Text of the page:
The REST Architectural Pattern

What is REST?

Roy Fielding in his 2000 doctoral dissertation defined the REST architecture style, which stands for REpresentational State Transfer.

"REST components perform actions on a resource by using a representation to capture the current or intended state of that resource and transferring that representation between components. A representation is a sequence of bytes, plus representation metadata to describe those bytes." - section 5.2.1.2.

REST is a land of nouns - the verbs are out of sight. Like in H.G. Wells' The Time Machine where the beautiful Eloi live on the surface without a care in their pretty little heads, and the Morlocks live underground doing all the gritty work. So it is with REST; we see the Eloi (the nouns) but the Morlocks (the verbs, GET, PUT, POST, ...) do the work.

Five and a Half Constraints

Roy defined constraints to make the use of a service easier, more reliable, and more scalable.

  1. Client-Server

    Separation of concerns is the reason behind this constraint; components can evolve independently.

  2. Stateless

    Only the client contains state and the client must resend all state for each request. Scalability is improved since the server does not have to store the state, but at the cost of increased communication.

  3. Cache

    Items may be marked as "cacheable" to save resources.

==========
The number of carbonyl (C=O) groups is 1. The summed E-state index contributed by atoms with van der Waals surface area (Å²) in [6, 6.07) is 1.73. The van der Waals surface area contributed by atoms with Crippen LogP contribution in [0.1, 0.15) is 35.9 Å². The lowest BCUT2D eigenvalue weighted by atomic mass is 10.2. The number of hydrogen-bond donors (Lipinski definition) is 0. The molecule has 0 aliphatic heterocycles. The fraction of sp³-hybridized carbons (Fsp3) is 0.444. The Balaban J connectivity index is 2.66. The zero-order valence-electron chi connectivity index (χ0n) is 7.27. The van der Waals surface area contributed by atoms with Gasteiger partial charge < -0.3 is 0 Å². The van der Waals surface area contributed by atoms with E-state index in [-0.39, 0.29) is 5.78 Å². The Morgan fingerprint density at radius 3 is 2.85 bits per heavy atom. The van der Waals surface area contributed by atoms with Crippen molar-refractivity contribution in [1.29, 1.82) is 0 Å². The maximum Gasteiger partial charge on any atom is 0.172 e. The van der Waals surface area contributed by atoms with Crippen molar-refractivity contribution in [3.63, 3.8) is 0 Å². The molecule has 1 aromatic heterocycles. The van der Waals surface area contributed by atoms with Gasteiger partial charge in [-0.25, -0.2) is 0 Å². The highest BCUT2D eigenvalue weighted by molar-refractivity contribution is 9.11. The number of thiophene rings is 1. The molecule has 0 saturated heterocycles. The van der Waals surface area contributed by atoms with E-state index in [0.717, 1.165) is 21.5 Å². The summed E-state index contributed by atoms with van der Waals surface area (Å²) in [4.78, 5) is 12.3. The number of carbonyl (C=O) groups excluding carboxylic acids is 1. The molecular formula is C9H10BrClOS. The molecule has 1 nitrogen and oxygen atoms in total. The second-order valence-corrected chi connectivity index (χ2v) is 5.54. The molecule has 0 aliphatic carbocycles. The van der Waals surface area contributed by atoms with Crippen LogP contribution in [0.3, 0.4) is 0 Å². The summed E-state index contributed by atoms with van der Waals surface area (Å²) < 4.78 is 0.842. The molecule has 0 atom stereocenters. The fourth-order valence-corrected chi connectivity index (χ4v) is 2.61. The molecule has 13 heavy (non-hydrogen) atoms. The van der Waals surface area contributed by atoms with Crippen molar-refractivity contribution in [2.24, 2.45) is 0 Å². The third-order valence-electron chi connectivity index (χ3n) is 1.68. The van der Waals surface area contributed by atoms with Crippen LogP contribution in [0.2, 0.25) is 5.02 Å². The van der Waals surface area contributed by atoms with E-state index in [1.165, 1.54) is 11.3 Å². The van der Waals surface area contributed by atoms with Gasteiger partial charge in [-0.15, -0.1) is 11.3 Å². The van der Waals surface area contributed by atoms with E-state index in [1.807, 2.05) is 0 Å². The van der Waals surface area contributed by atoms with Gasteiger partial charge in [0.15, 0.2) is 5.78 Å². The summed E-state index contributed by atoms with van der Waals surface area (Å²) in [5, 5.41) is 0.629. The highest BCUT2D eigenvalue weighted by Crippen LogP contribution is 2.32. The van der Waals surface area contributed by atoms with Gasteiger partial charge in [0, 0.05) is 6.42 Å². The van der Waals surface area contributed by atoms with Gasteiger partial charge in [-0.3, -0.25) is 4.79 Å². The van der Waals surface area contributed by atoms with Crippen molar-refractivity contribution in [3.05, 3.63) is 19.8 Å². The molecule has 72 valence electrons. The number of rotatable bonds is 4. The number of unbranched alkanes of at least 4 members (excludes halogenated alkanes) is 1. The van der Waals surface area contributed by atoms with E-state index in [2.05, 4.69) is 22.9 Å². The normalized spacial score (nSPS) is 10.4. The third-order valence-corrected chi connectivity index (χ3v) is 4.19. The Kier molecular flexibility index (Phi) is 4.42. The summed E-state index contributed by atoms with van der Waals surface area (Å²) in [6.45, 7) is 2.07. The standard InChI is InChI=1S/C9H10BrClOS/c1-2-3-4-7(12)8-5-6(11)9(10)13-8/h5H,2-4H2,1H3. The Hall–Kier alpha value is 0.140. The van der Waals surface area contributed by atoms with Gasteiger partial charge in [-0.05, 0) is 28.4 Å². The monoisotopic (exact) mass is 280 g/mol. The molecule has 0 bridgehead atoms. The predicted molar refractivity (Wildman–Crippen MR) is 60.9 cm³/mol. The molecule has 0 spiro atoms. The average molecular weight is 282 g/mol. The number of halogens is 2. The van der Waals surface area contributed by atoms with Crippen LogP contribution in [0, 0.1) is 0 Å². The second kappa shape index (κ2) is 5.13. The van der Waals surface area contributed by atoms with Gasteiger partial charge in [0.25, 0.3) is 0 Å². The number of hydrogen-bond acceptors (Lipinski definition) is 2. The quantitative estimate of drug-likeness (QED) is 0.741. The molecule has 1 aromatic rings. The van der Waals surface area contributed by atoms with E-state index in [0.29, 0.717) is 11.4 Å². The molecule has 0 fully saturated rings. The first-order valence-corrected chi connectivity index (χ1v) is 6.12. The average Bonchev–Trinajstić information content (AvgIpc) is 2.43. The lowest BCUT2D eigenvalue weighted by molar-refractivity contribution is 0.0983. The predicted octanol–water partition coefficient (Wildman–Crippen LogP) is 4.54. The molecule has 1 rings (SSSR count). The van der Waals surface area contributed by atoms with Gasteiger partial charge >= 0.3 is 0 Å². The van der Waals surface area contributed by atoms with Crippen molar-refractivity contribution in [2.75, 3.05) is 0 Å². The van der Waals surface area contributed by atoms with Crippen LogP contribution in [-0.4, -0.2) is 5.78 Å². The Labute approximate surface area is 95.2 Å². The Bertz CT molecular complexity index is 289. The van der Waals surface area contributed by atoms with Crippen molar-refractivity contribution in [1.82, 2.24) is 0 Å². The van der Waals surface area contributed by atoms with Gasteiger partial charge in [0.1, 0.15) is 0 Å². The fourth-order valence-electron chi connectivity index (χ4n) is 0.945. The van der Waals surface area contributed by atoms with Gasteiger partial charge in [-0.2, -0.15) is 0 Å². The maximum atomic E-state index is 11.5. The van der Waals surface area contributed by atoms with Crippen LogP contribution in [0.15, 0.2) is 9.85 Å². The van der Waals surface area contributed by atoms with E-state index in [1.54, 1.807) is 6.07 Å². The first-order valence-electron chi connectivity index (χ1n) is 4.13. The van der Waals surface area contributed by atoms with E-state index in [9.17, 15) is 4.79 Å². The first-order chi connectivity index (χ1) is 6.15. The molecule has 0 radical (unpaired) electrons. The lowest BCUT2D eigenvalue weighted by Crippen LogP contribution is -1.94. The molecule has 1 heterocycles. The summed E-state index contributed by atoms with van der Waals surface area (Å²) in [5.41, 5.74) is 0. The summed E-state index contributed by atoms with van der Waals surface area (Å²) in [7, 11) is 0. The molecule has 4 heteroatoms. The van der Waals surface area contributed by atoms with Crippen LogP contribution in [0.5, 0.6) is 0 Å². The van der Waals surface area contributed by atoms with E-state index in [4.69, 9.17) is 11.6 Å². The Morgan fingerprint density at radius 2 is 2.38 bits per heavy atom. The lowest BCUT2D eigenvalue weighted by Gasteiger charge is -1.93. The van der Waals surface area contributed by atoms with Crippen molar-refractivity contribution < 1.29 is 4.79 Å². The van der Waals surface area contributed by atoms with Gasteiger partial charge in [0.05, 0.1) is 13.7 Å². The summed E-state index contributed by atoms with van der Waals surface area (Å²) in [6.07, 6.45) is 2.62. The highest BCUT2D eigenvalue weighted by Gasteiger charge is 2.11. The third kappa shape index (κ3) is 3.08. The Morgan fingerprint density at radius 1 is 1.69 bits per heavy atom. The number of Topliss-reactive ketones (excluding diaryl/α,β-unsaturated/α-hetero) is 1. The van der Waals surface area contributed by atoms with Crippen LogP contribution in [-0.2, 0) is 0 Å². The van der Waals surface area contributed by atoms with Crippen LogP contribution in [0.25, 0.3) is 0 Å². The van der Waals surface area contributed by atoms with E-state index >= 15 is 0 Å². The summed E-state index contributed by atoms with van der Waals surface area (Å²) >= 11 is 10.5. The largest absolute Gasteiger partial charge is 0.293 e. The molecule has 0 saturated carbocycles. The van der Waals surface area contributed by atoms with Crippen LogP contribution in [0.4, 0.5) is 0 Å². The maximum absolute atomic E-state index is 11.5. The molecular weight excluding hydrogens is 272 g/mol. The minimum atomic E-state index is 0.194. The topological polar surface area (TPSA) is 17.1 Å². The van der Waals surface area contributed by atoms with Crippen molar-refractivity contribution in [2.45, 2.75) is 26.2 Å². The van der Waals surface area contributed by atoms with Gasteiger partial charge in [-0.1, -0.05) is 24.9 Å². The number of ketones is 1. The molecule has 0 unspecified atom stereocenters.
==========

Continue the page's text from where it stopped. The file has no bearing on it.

4. Uniform Interface

    The interface is standard across all interactions making it easier to understand, but less efficient. " ... hypermedia as the engine of application state."

      Four Sub-Constraints
    1. Identification of resources through a URI

      A resource is not the representation. A resource may be database data, but it is represented by JSON or XML.

    2. Manipulation of resource through representations
    3. Enough information like id and properties needs to be sent.

    4. Self-descriptive message
    5. Hypermedia as the Engine of Application State (HATEOAS)
  5. Layered System

    This constraint simplifies interactions since a client can be connected directly to the server, a load-balancer, or a cache provider.

  6. Code on Demand (optional)

    Code like JavaScript can be downloaded and run on the client.

Distributed Hypermedia Options

  1. Create an image of the data and send it to the browser.
  2. Send the data and a bit of code to render the data.
  3. Send the data and specify the data type and let the user select a rendering engine.

HTTP Verbs

  1. GET

    Reads a resource. GET is idempotent, it can be called once or a hundred times and it does not change the resource directly (it may change a counter or ancillary data, but not the resource). Example: http://example.com/employees/345123

  2. POST

    Creates a new resource and gives it an id plus any miscellaneous operations needed.
    Example: create a new performance_review for employee 345123 http://example.com/employees/345123/performance_review

    After creating an object whose id was created by the server, the developer should return a link to a new object in the Location header.